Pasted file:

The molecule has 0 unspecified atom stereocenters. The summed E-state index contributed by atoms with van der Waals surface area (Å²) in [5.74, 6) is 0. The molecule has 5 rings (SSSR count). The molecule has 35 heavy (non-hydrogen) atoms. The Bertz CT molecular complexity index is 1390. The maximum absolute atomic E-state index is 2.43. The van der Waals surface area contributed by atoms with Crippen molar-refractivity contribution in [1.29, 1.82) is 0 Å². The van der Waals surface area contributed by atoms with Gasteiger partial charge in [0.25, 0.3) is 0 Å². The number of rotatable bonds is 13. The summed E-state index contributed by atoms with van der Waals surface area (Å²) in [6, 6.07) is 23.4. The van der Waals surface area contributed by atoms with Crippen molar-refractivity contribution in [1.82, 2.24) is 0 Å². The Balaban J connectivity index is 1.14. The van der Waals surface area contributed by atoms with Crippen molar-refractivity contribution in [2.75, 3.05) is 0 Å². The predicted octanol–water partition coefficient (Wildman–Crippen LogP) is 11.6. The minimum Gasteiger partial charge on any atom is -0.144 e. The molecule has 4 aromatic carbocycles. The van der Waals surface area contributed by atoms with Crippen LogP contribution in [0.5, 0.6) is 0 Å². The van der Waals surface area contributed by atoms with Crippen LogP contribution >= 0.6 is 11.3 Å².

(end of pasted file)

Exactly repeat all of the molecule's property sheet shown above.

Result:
The molecule has 0 unspecified atom stereocenters. The summed E-state index contributed by atoms with van der Waals surface area (Å²) in [5.74, 6) is 0. The molecule has 5 rings (SSSR count). The molecule has 35 heavy (non-hydrogen) atoms. The Bertz CT molecular complexity index is 1390. The maximum absolute atomic E-state index is 2.43. The van der Waals surface area contributed by atoms with Crippen molar-refractivity contribution in [1.29, 1.82) is 0 Å². The van der Waals surface area contributed by atoms with Gasteiger partial charge in [0.25, 0.3) is 0 Å². The number of rotatable bonds is 13. The summed E-state index contributed by atoms with van der Waals surface area (Å²) in [6, 6.07) is 23.4. The van der Waals surface area contributed by atoms with Crippen molar-refractivity contribution in [1.82, 2.24) is 0 Å². The Balaban J connectivity index is 1.14. The van der Waals surface area contributed by atoms with Crippen molar-refractivity contribution in [2.75, 3.05) is 0 Å². The predicted octanol–water partition coefficient (Wildman–Crippen LogP) is 11.6. The minimum Gasteiger partial charge on any atom is -0.144 e. The molecule has 4 aromatic carbocycles. The van der Waals surface area contributed by atoms with Crippen LogP contribution in [0.5, 0.6) is 0 Å². The van der Waals surface area contributed by atoms with Crippen LogP contribution >= 0.6 is 11.3 Å².